Barriers to Preventive Care and How We Can Overcome Them
By Dr. Harold Delasalas, MD on August 24, 2022
The U.S. health care system, for a long time, has focused on treating those who are ill. Less effort has historically been put into helping people avoid those illnesses.
According to the Centers for Disease Control (CDC), seven out of 10 U.S. deaths are caused by chronic disease, while roughly half of the country's population has been diagnosed with a chronic illness, including heart disease, cancer, diabetes, AIDS, or other conditions classified by the medical community as preventable. We also know preventive care services could save over 10,000 lives in the U.S. every year. But it can be hard to convince many people to take the time, and prior to the Affordable Care Act, the money, to go to the doctor when they feel totally healthy. Many organizations are working on removing barriers to preventive care and highlighting why this type of care is so important.
Examples of Preventive Care
Preventative services are routine health screenings and checkups to prevent illnesses, disease, or other health problems. This includes:
Blood pressure, diabetes, cholesterol tests, allergy testing
Many cancer screenings, including mammograms and colonoscopies
Well-baby and well-child visits
Counseling on topics such as quitting smoking, losing weight, eating healthy, treating depression, reducing alcohol use
Routine vaccinations against diseases such as measles, polio, meningitis, flu and COVID-19
Tobacco use screening
Removing Barriers to Preventive Care
The goal of preventative health is to reduce morbidity/disease burden in the individual and the population. The premise is that preventative health is less expensive and has far reaching benefits to avoid complications that develop because of failing to diagnose and control an underlying condition. For example, poorly controlled blood pressure can place a patient at risk for a stroke, a heart attack, and kidney damage/failure.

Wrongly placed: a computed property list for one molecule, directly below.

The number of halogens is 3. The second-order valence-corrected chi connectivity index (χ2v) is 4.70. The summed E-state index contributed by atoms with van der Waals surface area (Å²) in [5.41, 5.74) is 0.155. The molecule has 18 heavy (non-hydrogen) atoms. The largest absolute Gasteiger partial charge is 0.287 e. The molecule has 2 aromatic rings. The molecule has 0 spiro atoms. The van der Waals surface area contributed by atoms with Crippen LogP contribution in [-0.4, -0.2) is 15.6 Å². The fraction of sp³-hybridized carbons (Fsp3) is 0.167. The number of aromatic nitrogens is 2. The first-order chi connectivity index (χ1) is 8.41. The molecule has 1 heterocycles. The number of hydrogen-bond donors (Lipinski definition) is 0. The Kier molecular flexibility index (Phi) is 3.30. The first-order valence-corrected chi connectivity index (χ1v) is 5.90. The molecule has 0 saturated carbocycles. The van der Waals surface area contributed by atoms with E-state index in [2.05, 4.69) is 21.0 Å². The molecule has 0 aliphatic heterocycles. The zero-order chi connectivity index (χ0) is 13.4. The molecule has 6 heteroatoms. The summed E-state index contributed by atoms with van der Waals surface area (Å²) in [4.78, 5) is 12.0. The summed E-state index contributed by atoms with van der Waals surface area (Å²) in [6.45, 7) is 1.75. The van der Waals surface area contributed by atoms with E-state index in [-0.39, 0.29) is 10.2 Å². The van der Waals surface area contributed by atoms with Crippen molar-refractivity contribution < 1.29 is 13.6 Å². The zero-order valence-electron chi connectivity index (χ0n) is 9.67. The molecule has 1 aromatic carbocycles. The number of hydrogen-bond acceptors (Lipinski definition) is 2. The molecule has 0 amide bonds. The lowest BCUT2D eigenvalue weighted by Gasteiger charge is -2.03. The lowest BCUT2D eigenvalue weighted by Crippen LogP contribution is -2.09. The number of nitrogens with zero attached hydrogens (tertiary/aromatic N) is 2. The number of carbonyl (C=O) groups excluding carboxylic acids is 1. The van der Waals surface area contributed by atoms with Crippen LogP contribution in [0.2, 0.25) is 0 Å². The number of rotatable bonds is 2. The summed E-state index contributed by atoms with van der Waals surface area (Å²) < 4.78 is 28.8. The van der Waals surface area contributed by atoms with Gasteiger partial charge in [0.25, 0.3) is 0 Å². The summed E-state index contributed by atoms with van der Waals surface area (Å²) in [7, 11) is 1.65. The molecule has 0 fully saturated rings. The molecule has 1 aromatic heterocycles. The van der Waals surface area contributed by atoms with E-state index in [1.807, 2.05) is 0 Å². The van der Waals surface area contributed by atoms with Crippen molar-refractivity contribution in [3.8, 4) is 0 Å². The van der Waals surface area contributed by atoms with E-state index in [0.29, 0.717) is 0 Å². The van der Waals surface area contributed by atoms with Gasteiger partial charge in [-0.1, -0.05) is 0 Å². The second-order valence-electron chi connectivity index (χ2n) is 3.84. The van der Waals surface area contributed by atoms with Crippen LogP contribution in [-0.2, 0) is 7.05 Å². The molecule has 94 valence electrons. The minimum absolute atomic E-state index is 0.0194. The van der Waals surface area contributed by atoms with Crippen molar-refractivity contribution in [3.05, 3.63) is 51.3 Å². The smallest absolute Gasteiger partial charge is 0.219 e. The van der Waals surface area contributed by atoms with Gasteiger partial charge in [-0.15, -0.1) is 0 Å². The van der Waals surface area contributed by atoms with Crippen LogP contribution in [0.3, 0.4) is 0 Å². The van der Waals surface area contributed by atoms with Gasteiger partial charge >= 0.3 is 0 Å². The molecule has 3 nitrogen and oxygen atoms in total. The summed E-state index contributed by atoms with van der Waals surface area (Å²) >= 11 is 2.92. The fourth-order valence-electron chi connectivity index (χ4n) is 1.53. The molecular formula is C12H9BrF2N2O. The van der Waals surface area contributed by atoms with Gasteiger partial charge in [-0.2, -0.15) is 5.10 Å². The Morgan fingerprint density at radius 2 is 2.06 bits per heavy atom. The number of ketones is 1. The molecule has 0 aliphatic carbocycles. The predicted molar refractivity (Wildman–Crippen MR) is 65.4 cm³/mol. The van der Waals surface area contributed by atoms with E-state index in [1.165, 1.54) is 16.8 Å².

A major impediment often discussed is cost- there has been mixed criticism regarding the Affordable Care Act in 2010, but from the patient and physician’s perspective, it’s been useful to improve access to care, reduce rising medical costs, and thus improve health outcomes. One of the vehicles for ensuring this was to ensure preventative services would be at no cost to the patient. Many individuals have transitioned to contractor roles, leaving behind W2 benefits including health insurance. For those with health insurance, a popular plan has been the “high deductible plan” which affords preventative services, by waiving the deductible but charging a copay. For those employed, preventative visits may sometimes be perceived as an “annoyance” and “inconvenient”. If I make this visit, I will have to make room in a tight schedule for a visit that someone takes some vital signs, draws some blood work, and counsels me? Beyond this of course are those who are not currently employed and have savings adequate only to pay for emergency/urgent care visits.
Some strategies to help with this model include incorporating telehealth services to help reduce inconvenience for individuals. Some employers have also developed office health hubs that make appointments easier for their workers versus having to lose productivity to accommodate travel.
A recent study showed only 8 percent of adults were getting all the highly recommended preventive services with the greatest potential for improving health. On the bright side, 20 percent of adults reported receiving more than 75 percent of the recommended services, which shows improvement and willingness to receive the recommended care.
Certain barriers need to be removed and improved to increase the number of people receiving all the recommended services.
Barrier = Cost